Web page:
Alaska’s Students Must Learn to “Read by Nine” Now – Not in Nine Years

This op-ed was originally published by the Fairbanks Daily News-Miner and the Mat-Su Frontiersman in February 2022.


An entire decade. That’s how long Alaska’s public schools have ranked in the bottom five states for fourth-grade reading, regardless of income level. The pandemic has only exacerbated the struggles of Alaska’s students. All of our children deserve the best lives possible, and they need to be strong readers to succeed in today’s world. Regrettably, Alaska’s public schools are failing to teach our children to read.

Learning to read before the age of nine (typically fourth grade) is imperative for our children. If we fail to prioritize learning to read, so that our children can read to learn, long-term implications on our economy and the fabric of Alaska are unavoidable. Students who cannot read by the end of the third grade are four times more likely to drop out of high school; high school dropouts make up 75 percent of citizens receiving food stamps and 90 percent of the Americans on welfare. Nearly 85 percent of teenagers in the juvenile justice system cannot read to learn and seven out of ten adult prisoners cannot read above a fourth-grade level.

Some in Alaska simply call for more education funding. But Alaska already spends more per capita on education than the majority of states. Look what that money has paid for – the bottom of the educational barrel, so to speak. Clearly, throwing more money at public schools is not the answer.

A strong reading initiative, such as Read by Nine, could make the difference. Read by Nine starts by ensuring kindergartners know the ABCs and the sounds they make. Throughout early elementary school, teachers continue this focus and rely on research-based methods, until by third grade each student can read with ease, understand the material and think critically. Easy-to-use diagnostic tests are used to help teachers identify which students are having difficulties and what solutions will help them. For those students, a series of interventions is provided, such as one-on-one tutoring, and at-home support from kindergarten through third grade. We want each Alaskan child entering fourth grade to do so with the confidence and skills they need to learn and succeed.

Since 2013, a policy like Read by Nine has been introduced in every single Alaska legislature, to no avail. That’s nine years of lost reading skills for our children. In 2013, Mississippi passed a strong reading initiative, the year both Mississippi and Alaska ranked 49 out of 51 (including the District of Columbia) for fourth-grade reading. But by 2019, the most recent year with data, Mississippi’s low-income students rose to third in the nation. If Alaska had passed Read by Nine legislation the year it was first introduced, our children could be performing as well as Mississippi and the national average, if not better.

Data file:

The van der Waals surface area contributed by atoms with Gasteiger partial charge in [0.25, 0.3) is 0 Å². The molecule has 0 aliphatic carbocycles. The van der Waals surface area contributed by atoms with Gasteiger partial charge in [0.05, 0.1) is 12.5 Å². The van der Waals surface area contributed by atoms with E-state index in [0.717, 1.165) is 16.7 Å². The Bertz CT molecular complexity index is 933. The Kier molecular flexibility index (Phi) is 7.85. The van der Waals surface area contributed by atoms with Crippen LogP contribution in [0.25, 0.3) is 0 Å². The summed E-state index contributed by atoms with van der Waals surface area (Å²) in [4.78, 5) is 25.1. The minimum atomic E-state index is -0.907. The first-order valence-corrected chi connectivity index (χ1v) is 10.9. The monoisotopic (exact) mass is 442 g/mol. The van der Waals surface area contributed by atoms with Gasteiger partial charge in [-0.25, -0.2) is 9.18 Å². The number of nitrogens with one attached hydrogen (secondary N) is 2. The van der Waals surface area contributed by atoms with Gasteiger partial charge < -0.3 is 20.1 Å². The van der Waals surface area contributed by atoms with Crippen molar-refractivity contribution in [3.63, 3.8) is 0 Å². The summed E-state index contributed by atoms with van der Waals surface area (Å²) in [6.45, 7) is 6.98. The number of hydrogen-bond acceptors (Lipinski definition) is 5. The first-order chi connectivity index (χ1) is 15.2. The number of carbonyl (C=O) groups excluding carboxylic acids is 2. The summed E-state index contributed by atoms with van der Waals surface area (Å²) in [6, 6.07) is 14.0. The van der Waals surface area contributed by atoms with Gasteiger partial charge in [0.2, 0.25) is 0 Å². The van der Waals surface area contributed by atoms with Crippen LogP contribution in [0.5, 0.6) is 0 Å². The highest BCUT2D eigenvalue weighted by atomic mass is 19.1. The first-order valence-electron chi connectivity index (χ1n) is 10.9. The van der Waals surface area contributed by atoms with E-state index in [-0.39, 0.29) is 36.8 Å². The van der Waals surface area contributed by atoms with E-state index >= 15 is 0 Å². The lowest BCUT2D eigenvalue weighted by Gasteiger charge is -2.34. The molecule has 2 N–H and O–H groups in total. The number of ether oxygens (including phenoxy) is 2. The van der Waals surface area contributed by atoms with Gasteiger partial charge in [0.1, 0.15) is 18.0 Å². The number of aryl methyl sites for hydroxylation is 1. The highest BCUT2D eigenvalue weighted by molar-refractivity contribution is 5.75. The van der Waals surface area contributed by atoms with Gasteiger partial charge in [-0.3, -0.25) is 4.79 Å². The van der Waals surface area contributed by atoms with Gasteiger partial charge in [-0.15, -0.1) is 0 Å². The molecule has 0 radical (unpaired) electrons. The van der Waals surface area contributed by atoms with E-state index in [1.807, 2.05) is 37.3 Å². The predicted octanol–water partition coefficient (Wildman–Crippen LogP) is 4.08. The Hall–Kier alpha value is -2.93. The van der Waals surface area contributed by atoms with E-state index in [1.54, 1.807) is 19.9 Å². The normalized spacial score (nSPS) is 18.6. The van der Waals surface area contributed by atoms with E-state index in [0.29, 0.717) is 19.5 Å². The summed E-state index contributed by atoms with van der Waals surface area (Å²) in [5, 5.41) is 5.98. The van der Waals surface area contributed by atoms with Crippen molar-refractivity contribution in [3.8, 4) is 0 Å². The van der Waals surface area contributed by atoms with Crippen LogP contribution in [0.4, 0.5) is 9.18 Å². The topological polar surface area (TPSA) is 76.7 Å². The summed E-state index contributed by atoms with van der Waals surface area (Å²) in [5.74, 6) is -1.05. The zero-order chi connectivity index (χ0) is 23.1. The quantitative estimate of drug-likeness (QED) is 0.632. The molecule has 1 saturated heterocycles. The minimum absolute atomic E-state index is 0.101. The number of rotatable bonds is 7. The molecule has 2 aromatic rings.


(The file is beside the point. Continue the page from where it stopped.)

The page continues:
That’s nine years of progress, lost.

Others claim that reading standards are too abstract for children that come from different backgrounds. They are wrong. Literacy is equity.

Science-backed standards set by Read by Nine legislation would make it clear which students are struggling or falling behind, so that teachers, administrators, and parents can better jump to their aid. This is particularly important for our vulnerable children – those learning English as a second language, those needing special education, and those living in poverty.

Mississippi has the highest poverty rate in the nation, where 74 percent of students are eligible for free and reduced lunch and 56 percent of students are non-white. Yet Mississippi students across the racial and income spectrums have seen rapid progress in reading proficiency since implementing a reading initiative in 2013.

And in Alaska, schools with Yup’ik immersion programs generally have English Language Arts (ELA) proficiency rates much higher than nearby programs with no Yup’ik instruction.

Now is the time for Alaska to implement a strong reading initiative. Not next year, not nine years from now. Every child – regardless of their income level, race, or first language – deserves a fighting chance to reach their potential and to fully embrace their dreams.

  • Quinn Townsend, Policy Manager at Alaska Policy Forum
  • Bethany Marcum, CEO at Alaska Policy Forum
  • Kymyona Burk, Ed.D., Senior Policy Fellow in Early Literacy at Foundation for Excellence in Education
  • Madeleine Ashour, Senior Advocacy Associate at Foundation for Excellence in Education